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NGC 6535 (14,891 of 18,816)

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NGC 6535

NGC 6535, C 1801-003, GCl 83, GC 4369

RA: 18h 03m 50.69s
Dec: −00° 17′ 48.9″

Con: Serpens
Ch: MSA:1296, U2:249, SA:15

Ref: SIMBAD, Archinal&Hynes (2003), SEDS

(reference key)

Type: globular cluster

Mag: B=?, V=9.3

Size: 3.4′
PA: ?

Remarks

An elusive globular in Serpens Cauda that was missed by the two Herschels, and wasn't discovered until 1852 when the English asteroid hunter J.R. Hind chanced upon it.

Published comments

Helwan Obs. Bulletin No 21 (1920)

Small loose cluster of a few bright stars. No nebulosity

Shapley, H. (1930) "Star Clusters" Harvard Obs. Monographs No. 2

Included in a list of doubtful objects;. A small cluster, on the edge of a rich region, with few stars.

Melotte, P.J. (1915)

A catalogue of star clusters shown on Franklin-Adams chart plates. Mem.R.A.S., 60(5), 175-186.

Sulentic & Tifft (1973)

The RNGC (Sulentic and Tifft 1973) notes that this is a 12.0 mag globular cluster.

Harris, W.E. (1997)

RA 18 03 50.7 (2000) Dec -00 17 49 Integrated V magnitude 10.47 Central surface brightness, V magnitudes per square arcsecond 20.22 Integrated spectral type G0- Central concentration, c = log(r_total/r_core); a 'c' denotes a core-collapsed cluster 1.30 Core radius in arcmin .42. ["Catalog Of Parameters For Milky Way Globular Clusters", compiled by William E. Harris, McMaster University. (Revised: May 15, 1997; from http://www.physics.mcmaster.ca/Globular.html; Harris, W.E. 1996, AJ, 112, 1487) ]

Modern observations

Tom Lorenzin

Tom Lorenzin, in the e-version of "1000+ The Amateur Astronomers' Field Guide to Deep Sky Observing", notes: "11M; 1.5' diameter; unresolved, small glow with bright core; three 13.5M stars superimposed in a line just W of core."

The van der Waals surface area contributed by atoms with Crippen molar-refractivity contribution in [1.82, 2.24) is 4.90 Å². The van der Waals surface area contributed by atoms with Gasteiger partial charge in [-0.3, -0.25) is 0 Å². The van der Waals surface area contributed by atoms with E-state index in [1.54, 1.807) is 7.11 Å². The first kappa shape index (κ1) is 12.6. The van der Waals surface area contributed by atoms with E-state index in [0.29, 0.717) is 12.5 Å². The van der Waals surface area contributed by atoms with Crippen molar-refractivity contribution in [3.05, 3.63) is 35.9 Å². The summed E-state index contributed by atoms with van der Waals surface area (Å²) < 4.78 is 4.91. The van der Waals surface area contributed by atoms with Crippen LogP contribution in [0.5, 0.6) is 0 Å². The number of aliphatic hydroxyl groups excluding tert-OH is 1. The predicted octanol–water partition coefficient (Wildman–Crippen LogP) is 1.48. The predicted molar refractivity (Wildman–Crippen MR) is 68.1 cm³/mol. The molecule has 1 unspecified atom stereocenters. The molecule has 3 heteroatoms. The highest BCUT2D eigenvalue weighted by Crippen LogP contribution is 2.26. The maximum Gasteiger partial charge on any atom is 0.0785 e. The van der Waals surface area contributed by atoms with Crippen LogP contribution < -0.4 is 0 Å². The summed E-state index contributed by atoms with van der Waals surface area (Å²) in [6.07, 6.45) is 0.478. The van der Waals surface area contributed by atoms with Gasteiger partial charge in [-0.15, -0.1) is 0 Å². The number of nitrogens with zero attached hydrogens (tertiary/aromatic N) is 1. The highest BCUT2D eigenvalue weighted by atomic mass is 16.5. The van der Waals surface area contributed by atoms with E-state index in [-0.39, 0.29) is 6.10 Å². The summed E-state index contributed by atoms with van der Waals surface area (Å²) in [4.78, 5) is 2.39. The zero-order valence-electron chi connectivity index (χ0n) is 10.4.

Walter Scott Houston

Houston calls it a challenge for any observer. It is only 1' across and magnitude 12. He failed to find it with a 4-inch refractor, but a 10-inch showed it with little difficulty. Yet, adds Houston, Sagot and Texereau in Revue des Constellations notes that this cluster is visible in 2- and 3-inch low-power telescopes. Houtson calls it inconspicuous: "Of the 11th magnitude and only 1.3' in diameter, it requires a careful search. Once located, it should be inspected with a magnification of 100 or higher."

Hartung, E.J. (1968)

Hartung, observing with a 12-inch, calls this a small faint object, resolved into a few stars on a hazy irregularly round area about 1' wide. With a 6-inch, only a dim roundish haze with a very faint star or two is seen.

Steve Coe

Steve Coe, observing with a 13" f/5.6, notes: "Pretty bright, pretty large, round, much brighter in the middle. The 17.5" scope resolves 5 stars at 165X."

Contemporary observations

Tom Bryant

2010 7 1 22:58:24

Observing site: Little Bennett Regional Park

Telescope: C-11

[18h 3m 48s, -0 18' 0"] A rather faint blob, but there was a hint of resolution in it. Very loose, class X? Burnham: class XI.

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